My digital picture frame died. It was my answer to showing examples of my work to clients that came in the shop. There were maybe 250 pictures on it, that would cycle through every ten seconds in no particular order. As an Aquarian I found this to be the perfect way to display photos, it had an SD card, it was electric, it had settings and a little remote control. How high tech can you get? I suppose people thought it was nice, but they were forever saying "Wait! I want to look at that one again!" or "Where's that black and red one, I really liked that one." and I usually knew just which tattoo they were talking about from the description, but the best I could offer was "It'll come around again, just be patient." It really wasn't such a great way to display a portfolio. I even made a graphic about how we do all custom work and use all single-use and disposable needles, tubes and ink caps that came every ten photos or so. I worked hard on that, and while being extremely cool, it just wasn't very effective.
People go straight for Jim's books. He's got a lot of old stuff in there, even line drawings from tattoos he's done in the past. They pore over those books and pass them around. The thing I was missing was that people like something tactile, something that seems real. I'm the one with the love of electronic technology, and not everyone shares it. I learned the lesson that people like things they can hold.
So my frame died, and I vowed to make my own books. Of course mine would all match, not only in shape and color but thematically as well. Since I hadn't updated the SD card in the frame for well over a year I gathered all the photos from various computers that are of newer tattoos and put them all into a file. Then started to sort them. Each category would have it's own file and become a book. Sounds simple enough, right? Now, take over four hundred pictures and put them in coherent groups. "Butterflies" OK, there's a group, but so many butterflies are with tribal, or suns or flowers, and those were three other categories, so which one does it go into? I decided that "Flowers and Butterflies" could be one group. The dragonflies are just ending up in there by default. Then there were the suns. That one ended up grouped as "Hearts, stars and suns" which will have all the planet kind of stuff in that one as well. This goes on and on, and I'm not even done yet and I already have 13 files that make sense. Thirteen books to keep track of is going to be ridiculous.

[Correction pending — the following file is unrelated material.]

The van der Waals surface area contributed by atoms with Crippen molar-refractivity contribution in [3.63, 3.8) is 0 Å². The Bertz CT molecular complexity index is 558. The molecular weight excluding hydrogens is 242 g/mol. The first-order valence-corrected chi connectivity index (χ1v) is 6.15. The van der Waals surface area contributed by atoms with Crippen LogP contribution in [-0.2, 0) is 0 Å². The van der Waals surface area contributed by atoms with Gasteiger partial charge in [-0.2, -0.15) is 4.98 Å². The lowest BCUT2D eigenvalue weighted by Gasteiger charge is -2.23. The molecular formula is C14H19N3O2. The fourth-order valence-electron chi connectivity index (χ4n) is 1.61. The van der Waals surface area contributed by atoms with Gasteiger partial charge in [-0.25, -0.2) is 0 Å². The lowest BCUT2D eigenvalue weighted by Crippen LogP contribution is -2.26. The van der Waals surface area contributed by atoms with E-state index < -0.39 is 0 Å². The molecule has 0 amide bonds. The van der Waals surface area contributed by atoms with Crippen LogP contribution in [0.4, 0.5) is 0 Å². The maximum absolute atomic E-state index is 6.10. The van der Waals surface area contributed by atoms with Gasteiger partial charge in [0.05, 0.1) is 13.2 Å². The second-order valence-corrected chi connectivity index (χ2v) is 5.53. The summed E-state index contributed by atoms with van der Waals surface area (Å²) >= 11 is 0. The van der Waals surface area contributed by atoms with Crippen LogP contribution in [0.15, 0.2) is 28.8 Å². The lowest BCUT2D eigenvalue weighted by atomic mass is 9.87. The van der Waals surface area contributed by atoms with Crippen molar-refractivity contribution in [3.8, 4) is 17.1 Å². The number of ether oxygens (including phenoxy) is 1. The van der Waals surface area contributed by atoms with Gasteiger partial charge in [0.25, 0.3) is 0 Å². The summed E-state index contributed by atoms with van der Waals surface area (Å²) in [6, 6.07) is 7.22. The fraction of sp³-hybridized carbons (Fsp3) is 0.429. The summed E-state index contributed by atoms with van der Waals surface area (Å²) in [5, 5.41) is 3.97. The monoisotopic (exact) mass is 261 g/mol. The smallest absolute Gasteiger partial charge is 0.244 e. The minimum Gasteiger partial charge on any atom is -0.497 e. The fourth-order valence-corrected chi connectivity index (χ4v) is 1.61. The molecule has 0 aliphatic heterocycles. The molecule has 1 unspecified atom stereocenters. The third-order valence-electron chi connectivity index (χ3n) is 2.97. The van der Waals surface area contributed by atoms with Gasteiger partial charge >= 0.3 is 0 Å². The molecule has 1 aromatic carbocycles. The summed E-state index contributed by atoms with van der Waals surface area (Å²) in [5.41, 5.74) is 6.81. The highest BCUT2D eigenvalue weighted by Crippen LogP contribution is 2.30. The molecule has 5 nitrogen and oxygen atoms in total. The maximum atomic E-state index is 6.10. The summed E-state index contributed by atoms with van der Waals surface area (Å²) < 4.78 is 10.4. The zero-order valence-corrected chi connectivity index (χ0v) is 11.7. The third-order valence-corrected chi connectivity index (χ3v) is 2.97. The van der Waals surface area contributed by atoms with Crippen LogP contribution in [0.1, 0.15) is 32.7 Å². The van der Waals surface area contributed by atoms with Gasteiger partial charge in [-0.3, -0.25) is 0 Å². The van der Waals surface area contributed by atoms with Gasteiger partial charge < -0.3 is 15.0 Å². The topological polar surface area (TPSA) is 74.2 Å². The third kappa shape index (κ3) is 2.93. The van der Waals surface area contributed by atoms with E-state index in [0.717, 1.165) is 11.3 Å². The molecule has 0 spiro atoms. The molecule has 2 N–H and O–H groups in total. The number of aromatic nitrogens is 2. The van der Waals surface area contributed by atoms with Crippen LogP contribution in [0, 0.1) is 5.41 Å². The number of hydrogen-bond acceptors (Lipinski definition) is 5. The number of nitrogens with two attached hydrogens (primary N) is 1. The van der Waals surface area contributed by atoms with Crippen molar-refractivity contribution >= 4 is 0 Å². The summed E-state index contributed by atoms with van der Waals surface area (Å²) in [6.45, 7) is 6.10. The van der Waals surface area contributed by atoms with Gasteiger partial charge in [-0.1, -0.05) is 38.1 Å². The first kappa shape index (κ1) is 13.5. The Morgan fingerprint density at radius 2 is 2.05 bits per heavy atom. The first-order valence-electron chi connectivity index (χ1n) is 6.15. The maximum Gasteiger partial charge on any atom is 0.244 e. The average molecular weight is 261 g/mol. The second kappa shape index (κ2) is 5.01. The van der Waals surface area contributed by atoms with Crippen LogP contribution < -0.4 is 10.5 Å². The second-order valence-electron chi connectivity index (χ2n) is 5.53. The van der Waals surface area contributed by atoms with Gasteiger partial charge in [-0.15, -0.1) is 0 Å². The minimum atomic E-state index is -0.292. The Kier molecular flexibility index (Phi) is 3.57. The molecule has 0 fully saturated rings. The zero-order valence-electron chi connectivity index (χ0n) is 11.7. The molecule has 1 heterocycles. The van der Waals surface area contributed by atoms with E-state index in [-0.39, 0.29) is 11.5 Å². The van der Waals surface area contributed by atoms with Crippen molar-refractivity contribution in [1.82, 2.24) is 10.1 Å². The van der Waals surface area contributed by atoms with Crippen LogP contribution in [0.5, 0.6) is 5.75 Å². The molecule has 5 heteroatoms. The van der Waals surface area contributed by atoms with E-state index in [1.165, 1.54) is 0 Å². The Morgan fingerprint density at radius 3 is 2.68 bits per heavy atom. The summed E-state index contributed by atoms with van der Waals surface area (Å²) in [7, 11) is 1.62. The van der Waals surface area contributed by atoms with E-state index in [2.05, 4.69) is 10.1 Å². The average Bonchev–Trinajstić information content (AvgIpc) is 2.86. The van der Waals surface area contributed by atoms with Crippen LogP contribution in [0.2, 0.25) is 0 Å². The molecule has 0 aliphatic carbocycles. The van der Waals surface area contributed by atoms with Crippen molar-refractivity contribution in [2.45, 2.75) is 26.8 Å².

So I think, Ok, I could have different categories in the same book with divisions that let you know you're moving from one thing to another. Butterflies and flowers could have a divider that says "Hearts, stars and Suns" and then all those pictures could come after in the same book. How am I ever going to get all these assigned to their categories and then do that? This is way more of a project than I knew. I want it to be easy to find the one you saw though, and doing it this way seems to be best for that.
My grand plan is to have them printed on card-stock, glossy, then bound into books at Kinkos that can't have pages removed. That's one of the reasons that I went digital in the first place, people take pages or single images out of books.
Like the late great Billy Mays says though, "But wait, there's more!" I need to crop many of these photos individually. There's no reason that some of the smaller ones couldn't be put two or three on one page with a photo program, and what about the ones in progress like Mel's leg or Michael's arm? Those would be nice to see in sequence, to show how tattoos grow and change through multiple sessions. This project keeps getting larger and more daunting in it's scope, and I think that like most Aquarians, or artists I am a master of making even the most simple thing into something complicated. I'm not even going to think about all the text I'll want to put in there, as public education you know, I just have to get these pictures sorted.
My goal is to have five or six fat books that you can hold and pass around and look at and see what I do and how well I do it. I hope it doesn't take me six months to get this accomplished. I did get my hands on some lovely french oak blank domino shapes yesterday though, and I have some interesting ideas about how I would like to paint them. I have to make some progress on this though, or I'll feel too guilty to paint, and that will probably spoil what I'm trying to do.
So I'm off to move my pile of sand with a teaspoon. I'm nothing if not dedicated and self-disciplined right? You'll say "right" until you see my back desk.